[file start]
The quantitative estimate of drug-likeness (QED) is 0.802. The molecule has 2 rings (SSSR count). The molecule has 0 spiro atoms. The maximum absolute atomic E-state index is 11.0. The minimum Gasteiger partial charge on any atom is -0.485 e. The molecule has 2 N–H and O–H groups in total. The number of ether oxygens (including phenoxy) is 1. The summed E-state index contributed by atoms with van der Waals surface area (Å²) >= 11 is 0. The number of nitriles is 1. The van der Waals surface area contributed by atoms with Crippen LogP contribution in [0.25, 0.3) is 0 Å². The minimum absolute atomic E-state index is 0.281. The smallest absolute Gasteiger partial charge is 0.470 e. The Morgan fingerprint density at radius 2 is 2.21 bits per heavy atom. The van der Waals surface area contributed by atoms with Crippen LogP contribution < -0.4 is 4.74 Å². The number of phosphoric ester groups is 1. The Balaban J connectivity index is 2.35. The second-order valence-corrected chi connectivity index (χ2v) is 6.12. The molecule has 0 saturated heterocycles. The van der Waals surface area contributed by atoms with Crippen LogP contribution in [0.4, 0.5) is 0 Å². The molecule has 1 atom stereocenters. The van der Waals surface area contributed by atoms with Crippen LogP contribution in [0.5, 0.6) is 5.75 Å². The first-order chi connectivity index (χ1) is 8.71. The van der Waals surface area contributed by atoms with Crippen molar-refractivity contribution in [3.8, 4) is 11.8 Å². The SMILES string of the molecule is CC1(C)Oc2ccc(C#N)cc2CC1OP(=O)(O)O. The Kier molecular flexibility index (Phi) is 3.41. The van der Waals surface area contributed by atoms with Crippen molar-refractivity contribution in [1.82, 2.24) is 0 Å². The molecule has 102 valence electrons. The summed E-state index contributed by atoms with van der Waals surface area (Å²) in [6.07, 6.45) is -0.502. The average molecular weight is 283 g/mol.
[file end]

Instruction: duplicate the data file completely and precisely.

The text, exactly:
The quantitative estimate of drug-likeness (QED) is 0.802. The molecule has 2 rings (SSSR count). The molecule has 0 spiro atoms. The maximum absolute atomic E-state index is 11.0. The minimum Gasteiger partial charge on any atom is -0.485 e. The molecule has 2 N–H and O–H groups in total. The number of ether oxygens (including phenoxy) is 1. The summed E-state index contributed by atoms with van der Waals surface area (Å²) >= 11 is 0. The number of nitriles is 1. The van der Waals surface area contributed by atoms with Crippen LogP contribution in [0.25, 0.3) is 0 Å². The minimum absolute atomic E-state index is 0.281. The smallest absolute Gasteiger partial charge is 0.470 e. The Morgan fingerprint density at radius 2 is 2.21 bits per heavy atom. The van der Waals surface area contributed by atoms with Crippen LogP contribution < -0.4 is 4.74 Å². The number of phosphoric ester groups is 1. The Balaban J connectivity index is 2.35. The second-order valence-corrected chi connectivity index (χ2v) is 6.12. The molecule has 0 saturated heterocycles. The van der Waals surface area contributed by atoms with Crippen LogP contribution in [0.4, 0.5) is 0 Å². The molecule has 1 atom stereocenters. The van der Waals surface area contributed by atoms with Crippen LogP contribution in [0.5, 0.6) is 5.75 Å². The first-order chi connectivity index (χ1) is 8.71. The van der Waals surface area contributed by atoms with Crippen molar-refractivity contribution in [3.8, 4) is 11.8 Å². The SMILES string of the molecule is CC1(C)Oc2ccc(C#N)cc2CC1OP(=O)(O)O. The Kier molecular flexibility index (Phi) is 3.41. The van der Waals surface area contributed by atoms with Crippen molar-refractivity contribution in [1.82, 2.24) is 0 Å². The molecule has 102 valence electrons. The summed E-state index contributed by atoms with van der Waals surface area (Å²) in [6.07, 6.45) is -0.502. The average molecular weight is 283 g/mol.